P1-355: Bioidentical hormones and their advocacy by laypersons create ethical dilemma
Some menopausal women who are seeking alternatives to traditional, FDA-approved hormone replacement therapy are turning to so-called “bioidentical hormones.” These allegedly customized compounds are marketed as “bioidentical” because they are chemically identical to the hormones produced naturally in a women’s body.
However, the author of a bioethics poster, being presented Saturday, June 2, at The Endocrine Society’s 89th Annual Meeting in Toronto, raised ethical concerns about these hormonalcompounds.
M. Sara Rosenthal, PhD, a University of Kentucky bioethicist with an interest in women’s health and endocrinology notes that there is no ethical oversight on the use of these made-to-order compounds in research involving human subjects. Also, these hormones often are made into compounds, or combinations, of different types of estrogen. The U.S. Food and Drug Administration does not regulate these compounds, just the original ingredients. To date, there have been no credible long-term studies to support the argumentthat compounded bioidentical hormones are any safer or more effective than traditional, FDA-approved hormones.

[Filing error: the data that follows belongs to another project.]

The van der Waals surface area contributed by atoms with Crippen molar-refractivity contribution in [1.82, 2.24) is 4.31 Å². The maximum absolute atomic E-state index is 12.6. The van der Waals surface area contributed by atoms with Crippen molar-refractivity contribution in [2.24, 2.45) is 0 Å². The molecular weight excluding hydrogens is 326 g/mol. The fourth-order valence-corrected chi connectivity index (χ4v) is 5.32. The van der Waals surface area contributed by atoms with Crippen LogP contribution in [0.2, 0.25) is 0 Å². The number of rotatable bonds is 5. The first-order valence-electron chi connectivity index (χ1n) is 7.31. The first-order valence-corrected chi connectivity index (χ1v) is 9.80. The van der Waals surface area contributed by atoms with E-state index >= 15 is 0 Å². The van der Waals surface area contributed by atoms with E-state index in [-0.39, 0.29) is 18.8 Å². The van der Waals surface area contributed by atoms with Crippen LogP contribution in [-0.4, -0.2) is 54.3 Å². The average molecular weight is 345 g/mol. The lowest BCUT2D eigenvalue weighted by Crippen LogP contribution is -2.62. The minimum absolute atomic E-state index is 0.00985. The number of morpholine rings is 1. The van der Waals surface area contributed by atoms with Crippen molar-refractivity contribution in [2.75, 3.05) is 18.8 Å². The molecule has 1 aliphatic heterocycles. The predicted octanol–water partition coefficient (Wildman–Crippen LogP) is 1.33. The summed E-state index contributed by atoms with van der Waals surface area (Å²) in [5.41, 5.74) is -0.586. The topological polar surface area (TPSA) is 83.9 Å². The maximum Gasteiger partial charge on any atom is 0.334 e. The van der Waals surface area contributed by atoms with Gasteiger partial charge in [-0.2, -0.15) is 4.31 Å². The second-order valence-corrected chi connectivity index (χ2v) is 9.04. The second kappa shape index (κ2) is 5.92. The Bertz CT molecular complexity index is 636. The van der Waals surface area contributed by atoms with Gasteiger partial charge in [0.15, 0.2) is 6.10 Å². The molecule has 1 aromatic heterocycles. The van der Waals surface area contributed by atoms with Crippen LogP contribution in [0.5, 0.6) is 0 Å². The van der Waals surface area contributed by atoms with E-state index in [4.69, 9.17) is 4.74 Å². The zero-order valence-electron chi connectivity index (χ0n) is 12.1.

“The public should know that many bioidentical hormonal therapies promoted as safe, effective and natural are potentially none of those things,” Rosenthal said. “They are still drugs. They could carry the same potential health risks as synthetic hormones.”
Many postmenopausal women stopped taking synthetic hormones in 2002 when the Women’s Health Initiative study found that combination hormone therapy (estrogen and progestin) slightly raised the risk of breast cancer, heart disease, stroke and blood clots. Since then, women looking for alternatives have become vulnerable to false or misleading information, which has created “ethical chaos,” Rosenthal said.
In her poster, Rosenthal focuses on the ethical problems resulting from advocacy of hormone therapiesthat have not been properly developed or studied by people with appropriate scientific or clinical research backgrounds.
Some bioidentical hormone protocols are based on unregulated and unethical research that did not use accepted scientific methods and were not approved by an institutional review board (IRB), normally responsible for the ethical conduct of research to ensure protections for human subjects, according to Rosenthal. Also, laypersons who have no medical background are providing misleading information about such protocols, she warned. In reference to celebrity Suzanne Somers, who promoted the Wiley Protocol and bioidentical hormones in her new book, “Ageless,” Rosenthal called the ethical problems “a mid-Somers nightmare.”
# # #